A few days ago, a group of Republican senators introduced a controversial bill that for many cybersecurity specialists poses a serious threat to the use of encryption in the U.S. The project, known as the “Legal Access to Encrypted Data Act 2020” (LAED), aims for technology companies to be prohibited from providing end-to-end encryption on any online platform.
The drivers of this law are intended to apply to any technological implementation, including operating systems, mobile applications, messaging services, social networks, video conferencing platforms, cloud storage services, smartphones and even video game consoles and Internet of Things (IoT) devices with more than 1GB of storage capacity.
According to the project, the authorities will only have to file a court order for suppliers to submit the requested information without encryption and in a readable format. Law enforcement agencies should only show “reasonable grounds” for judges to order the issuance of such an order. Providers can even appeal court orders, which could lead to non-enforcement of this law in specific cases.
Although the LAED project seems to resort to data decryption only under completely necessary circumstances, this is much worse than it sounds. When talking about access to information only in exceptional cases, this is a phrase that suggests a limited and malleable concept. In practice, what this bill would require is the implementation of a massive backdoor incorporated into any technological development on a mandatory basis; in other words, the approval of this project would mean the end of encryption in the United States.
In the first instance, this would lead to the forced removal of communication platforms such as WhatsApp, Signal, Apple’s iMessage, among others, as they would not meet the security requirements to remain available on the Google Play Store and App Store. On the other hand, the condition “only with a court order” doesn’t really mean much given how easy it is to comply with this process.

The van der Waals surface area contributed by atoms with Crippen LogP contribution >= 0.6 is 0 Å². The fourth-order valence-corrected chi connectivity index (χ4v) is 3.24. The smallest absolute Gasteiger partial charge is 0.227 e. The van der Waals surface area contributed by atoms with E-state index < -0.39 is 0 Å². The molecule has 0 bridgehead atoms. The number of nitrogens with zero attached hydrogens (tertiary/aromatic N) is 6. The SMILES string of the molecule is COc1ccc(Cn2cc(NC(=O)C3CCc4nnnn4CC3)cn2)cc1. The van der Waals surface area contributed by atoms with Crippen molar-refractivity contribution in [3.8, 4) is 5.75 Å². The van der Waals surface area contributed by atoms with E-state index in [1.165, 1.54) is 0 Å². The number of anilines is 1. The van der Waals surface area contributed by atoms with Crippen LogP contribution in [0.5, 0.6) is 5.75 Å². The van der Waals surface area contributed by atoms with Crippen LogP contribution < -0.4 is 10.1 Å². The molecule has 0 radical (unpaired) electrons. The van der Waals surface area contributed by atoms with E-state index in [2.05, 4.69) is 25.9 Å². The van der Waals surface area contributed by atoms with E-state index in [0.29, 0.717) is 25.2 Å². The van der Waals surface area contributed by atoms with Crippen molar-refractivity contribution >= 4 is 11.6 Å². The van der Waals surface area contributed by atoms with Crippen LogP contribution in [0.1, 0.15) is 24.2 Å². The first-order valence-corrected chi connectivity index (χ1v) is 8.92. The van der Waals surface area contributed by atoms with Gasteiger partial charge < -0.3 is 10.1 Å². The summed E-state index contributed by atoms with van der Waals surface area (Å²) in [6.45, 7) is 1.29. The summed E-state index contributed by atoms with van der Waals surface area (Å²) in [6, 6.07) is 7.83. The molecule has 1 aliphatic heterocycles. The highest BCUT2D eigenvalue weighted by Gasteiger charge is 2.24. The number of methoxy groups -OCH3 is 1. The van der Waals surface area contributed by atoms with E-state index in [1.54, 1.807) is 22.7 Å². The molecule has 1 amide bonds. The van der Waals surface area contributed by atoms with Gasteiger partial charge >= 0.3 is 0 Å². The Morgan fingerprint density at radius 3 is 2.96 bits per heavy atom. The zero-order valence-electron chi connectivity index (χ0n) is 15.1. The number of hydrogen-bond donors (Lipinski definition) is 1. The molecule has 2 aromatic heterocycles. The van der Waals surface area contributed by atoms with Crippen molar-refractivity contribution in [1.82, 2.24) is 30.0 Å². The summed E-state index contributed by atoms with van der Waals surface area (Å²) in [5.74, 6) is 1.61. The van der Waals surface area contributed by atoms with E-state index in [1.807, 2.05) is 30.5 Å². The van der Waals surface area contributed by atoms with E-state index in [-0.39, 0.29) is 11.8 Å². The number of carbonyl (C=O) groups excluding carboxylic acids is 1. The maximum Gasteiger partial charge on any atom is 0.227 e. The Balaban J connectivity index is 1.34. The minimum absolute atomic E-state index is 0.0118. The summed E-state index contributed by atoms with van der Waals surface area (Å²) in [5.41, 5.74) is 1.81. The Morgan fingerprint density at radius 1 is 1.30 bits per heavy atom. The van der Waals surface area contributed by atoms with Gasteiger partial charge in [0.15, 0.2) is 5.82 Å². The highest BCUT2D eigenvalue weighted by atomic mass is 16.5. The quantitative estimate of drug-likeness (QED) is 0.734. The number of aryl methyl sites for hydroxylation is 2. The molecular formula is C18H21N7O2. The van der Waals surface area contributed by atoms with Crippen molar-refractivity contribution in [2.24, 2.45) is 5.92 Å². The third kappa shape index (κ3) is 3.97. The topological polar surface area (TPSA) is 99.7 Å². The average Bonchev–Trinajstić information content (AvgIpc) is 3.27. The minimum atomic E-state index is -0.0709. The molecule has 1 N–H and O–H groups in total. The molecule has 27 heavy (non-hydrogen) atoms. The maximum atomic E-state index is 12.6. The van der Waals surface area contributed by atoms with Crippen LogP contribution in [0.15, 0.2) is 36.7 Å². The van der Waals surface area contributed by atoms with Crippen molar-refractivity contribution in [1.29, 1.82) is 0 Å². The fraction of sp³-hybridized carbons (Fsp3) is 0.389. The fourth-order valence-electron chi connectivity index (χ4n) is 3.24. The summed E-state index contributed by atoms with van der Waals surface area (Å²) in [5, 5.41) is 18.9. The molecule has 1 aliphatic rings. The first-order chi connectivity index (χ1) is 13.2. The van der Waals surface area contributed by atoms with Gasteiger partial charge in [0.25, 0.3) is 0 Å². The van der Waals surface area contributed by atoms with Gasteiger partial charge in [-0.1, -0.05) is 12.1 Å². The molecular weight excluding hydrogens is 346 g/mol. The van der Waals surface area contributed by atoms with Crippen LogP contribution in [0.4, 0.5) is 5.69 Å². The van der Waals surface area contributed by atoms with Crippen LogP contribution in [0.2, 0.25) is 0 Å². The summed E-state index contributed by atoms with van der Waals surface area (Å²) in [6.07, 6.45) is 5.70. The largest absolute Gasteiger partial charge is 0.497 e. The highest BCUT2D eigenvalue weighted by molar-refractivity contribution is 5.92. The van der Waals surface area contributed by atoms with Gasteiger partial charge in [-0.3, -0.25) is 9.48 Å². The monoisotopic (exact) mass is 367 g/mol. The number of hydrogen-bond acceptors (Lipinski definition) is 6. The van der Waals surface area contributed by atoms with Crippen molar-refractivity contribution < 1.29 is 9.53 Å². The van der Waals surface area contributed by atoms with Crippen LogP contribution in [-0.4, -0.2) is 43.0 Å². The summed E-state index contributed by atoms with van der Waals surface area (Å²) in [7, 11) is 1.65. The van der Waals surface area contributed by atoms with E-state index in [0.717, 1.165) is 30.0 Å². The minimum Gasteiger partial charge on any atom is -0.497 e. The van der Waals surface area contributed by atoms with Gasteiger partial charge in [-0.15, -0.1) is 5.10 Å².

Eventually, companies would be forced to reinvent their technology, preparing to remove encryption; In other words, companies will have to sell technology with serious vulnerabilities, exposing users to acting on malicious hackers.
Multiple members of the cybersecurity community urge senators to vote against the project, considering this to be a highly intrusive measure, especially in the context of the pandemic, when individuals and companies have relied on the use of communication and information technologies. This is a crucial time for cybersecurity, and citizens need to be supported by law makers and tech companies.
He is a well-known expert in mobile security and malware analysis. He studied Computer Science at NYU and started working as a cyber security analyst in 2003. He is actively working as an anti-malware expert. He also worked for security companies like Kaspersky Lab. His everyday job includes researching about new malware and cyber security incidents. Also he has deep level of knowledge in mobile security and mobile vulnerabilities.